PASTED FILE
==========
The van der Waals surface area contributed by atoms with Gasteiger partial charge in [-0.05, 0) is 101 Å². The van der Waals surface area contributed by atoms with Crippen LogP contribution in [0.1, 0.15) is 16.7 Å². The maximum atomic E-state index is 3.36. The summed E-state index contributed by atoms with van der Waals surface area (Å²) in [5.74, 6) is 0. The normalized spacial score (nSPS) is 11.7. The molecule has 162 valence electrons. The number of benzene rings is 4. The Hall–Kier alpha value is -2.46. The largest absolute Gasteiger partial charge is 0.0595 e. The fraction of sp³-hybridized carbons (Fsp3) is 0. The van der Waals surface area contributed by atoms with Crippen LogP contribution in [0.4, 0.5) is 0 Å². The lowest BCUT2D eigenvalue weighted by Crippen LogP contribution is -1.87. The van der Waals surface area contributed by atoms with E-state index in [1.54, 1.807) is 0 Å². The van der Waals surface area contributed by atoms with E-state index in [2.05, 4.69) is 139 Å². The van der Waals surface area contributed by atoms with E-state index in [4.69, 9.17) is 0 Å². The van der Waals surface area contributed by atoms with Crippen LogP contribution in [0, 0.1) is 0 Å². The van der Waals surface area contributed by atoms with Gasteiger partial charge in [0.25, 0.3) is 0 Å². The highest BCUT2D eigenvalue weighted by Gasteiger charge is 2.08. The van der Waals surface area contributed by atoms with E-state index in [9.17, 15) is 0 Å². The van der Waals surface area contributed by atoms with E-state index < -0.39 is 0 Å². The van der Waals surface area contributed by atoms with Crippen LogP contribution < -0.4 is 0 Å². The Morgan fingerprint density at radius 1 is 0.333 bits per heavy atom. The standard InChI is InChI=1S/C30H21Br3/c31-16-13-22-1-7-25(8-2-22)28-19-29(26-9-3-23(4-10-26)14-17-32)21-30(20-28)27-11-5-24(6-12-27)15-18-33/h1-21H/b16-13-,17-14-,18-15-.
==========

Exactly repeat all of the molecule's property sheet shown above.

The van der Waals surface area contributed by atoms with Gasteiger partial charge in [-0.05, 0) is 101 Å². The van der Waals surface area contributed by atoms with Crippen LogP contribution in [0.1, 0.15) is 16.7 Å². The maximum atomic E-state index is 3.36. The summed E-state index contributed by atoms with van der Waals surface area (Å²) in [5.74, 6) is 0. The normalized spacial score (nSPS) is 11.7. The molecule has 162 valence electrons. The number of benzene rings is 4. The Hall–Kier alpha value is -2.46. The largest absolute Gasteiger partial charge is 0.0595 e. The fraction of sp³-hybridized carbons (Fsp3) is 0. The van der Waals surface area contributed by atoms with Crippen LogP contribution in [0.4, 0.5) is 0 Å². The lowest BCUT2D eigenvalue weighted by Crippen LogP contribution is -1.87. The van der Waals surface area contributed by atoms with E-state index in [1.54, 1.807) is 0 Å². The van der Waals surface area contributed by atoms with E-state index in [2.05, 4.69) is 139 Å². The van der Waals surface area contributed by atoms with E-state index in [4.69, 9.17) is 0 Å². The van der Waals surface area contributed by atoms with Crippen LogP contribution in [0, 0.1) is 0 Å². The van der Waals surface area contributed by atoms with Gasteiger partial charge in [0.25, 0.3) is 0 Å². The highest BCUT2D eigenvalue weighted by Gasteiger charge is 2.08. The van der Waals surface area contributed by atoms with E-state index in [9.17, 15) is 0 Å². The van der Waals surface area contributed by atoms with E-state index < -0.39 is 0 Å². The van der Waals surface area contributed by atoms with Crippen LogP contribution < -0.4 is 0 Å². The Morgan fingerprint density at radius 1 is 0.333 bits per heavy atom. The standard InChI is InChI=1S/C30H21Br3/c31-16-13-22-1-7-25(8-2-22)28-19-29(26-9-3-23(4-10-26)14-17-32)21-30(20-28)27-11-5-24(6-12-27)15-18-33/h1-21H/b16-13-,17-14-,18-15-.